These days, Americans cannot agree on anything at all! Following the example of our political leaders — who are notable mostly for their dashing good looks and reptilian brains — we have become a body politic divided on all sorts of issues that really must be solved if we wish to keep our nation from becoming an irradiated wasteland ruled by cats. (Cats love radiation.)
If I had Republican friends, I’m sure we’d argue about all sorts of things. I’d say that we need a beefy progressive income tax; a social safety net that guarantees quality education, housing and health care for every citizen; a proactive economic policy that creates jobs in the public sector; equality for minorities and gays, emphatically enforced; and a sensible policy on climate change designed to head off catastrophe. My Republican friends would probably say that poor people can go screw themselves. And also something mean about Obama.
Is there a way to end this disheartening division and to find peace in our collective civic existence? I think so. I think we can follow the example of certain sensible Americans who live life how it should be. These ideal citizens live in the sort of communities to which we should all aspire. Communities where cooperation is the norm and kindness the very spice of life. Where the mayor and mailman break bread. Where you can sit on your stoop on a soft summer afternoon and know everyone in town. Ladies and gentlemen, meet the sleepy little burg of Monowi, Nebraska.
Located on a delightfully quaint patch of blank, featureless prairie, Monowi is home to a vibrant little population of one. Indeed, if you were to tell me that you live in Monowi, I would tell you that you’re a dirty liar because only one person lives in Monowi, and her name is Elsie Eiler. Ms. Eiler, it seems, has discovered the secret to efficient government, civic consensus and community spirit: live alone in your own town!
Monowi seems to have hit a bit of a rough patch after its “Booming ’30s” when it had nearly 150 residents. Apparently some of the young people were seduced by the easy luxury and profligate morals of the big city and fled to that den of iniquity, Omaha. Yet 80 years and 149 citizens later, Monowi carries on, albeit somewhat diminished. But where most people would find a soul-crushingly bleak panorama of boarded-up homes and a desolate sea of plains, Ms. Eiler saw an opportunity!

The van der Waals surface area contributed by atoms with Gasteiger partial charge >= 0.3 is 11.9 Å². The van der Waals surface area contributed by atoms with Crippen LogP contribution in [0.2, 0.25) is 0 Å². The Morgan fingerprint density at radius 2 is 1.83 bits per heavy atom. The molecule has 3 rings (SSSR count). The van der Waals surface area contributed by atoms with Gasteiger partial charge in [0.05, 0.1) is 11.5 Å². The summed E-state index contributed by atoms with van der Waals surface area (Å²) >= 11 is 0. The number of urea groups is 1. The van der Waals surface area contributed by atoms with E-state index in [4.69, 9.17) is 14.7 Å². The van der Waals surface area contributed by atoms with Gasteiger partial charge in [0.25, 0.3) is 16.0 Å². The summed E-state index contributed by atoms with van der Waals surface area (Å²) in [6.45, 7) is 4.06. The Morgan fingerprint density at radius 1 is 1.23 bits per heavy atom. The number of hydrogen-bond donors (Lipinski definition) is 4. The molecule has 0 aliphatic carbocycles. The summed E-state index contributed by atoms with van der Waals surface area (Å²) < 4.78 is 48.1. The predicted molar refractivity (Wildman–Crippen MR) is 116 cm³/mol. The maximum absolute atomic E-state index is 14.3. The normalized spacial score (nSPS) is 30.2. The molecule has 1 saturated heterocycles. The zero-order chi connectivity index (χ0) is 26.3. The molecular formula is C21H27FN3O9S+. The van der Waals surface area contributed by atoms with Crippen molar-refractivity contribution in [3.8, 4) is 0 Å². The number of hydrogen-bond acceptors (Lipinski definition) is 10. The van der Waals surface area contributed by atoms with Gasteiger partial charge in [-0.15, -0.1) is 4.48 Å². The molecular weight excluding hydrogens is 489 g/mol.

She is the mayor, having won the office in a landslide. Each year she dutifully pays her taxes — no complaining, Elsie! — and issues herself a liquor license, so that she may throw her notoriously gaudy all-night affairs to which she invites literally every citizen. And so it is that Monowi is a fine American town where strife is nearly unknown and the mechanisms of government run smoothly and agreeably. Imagine Ms. Eiler’s pride as she strolls along one of Monowi’s five or six roads and examines one of its four working stoplights!
Could life be any more ideal in Monowi, metropolis-of-the-plains? Should this not be the blissful arrangement we all seek? Laugh if you will, but isn’t this the very purest distillation of the ill-defined and long-sought American Dream? To have your own town, where you are truly ruler of all you survey? With a population density of 83 people per square mile, the United States could easily be divided into 300 million equally-sized plots of .012 square miles each. This arrangement has already been adopted by intrepid residents in the comely little towns of Bonanza, Utah; Green’s Grant, New Hampshire; and the especially homey-sounding Township 157-30, Minnesota.
You might convincingly argue that this would solve approximately none of the major problems facing our nation — in fact, you might add, it would be entirely counterproductive and would only serve to deepen existing divisions. Well, you insufferable know-it-all, I say if I can’t agree with you, why the hell should I be forced to live near you? My plan has the virtue of allowing us to avoid each other completely until the problems we face solve themselves. And at that point, friends, we may come together again as one people, proud subjects of our new masters: the radiation cats.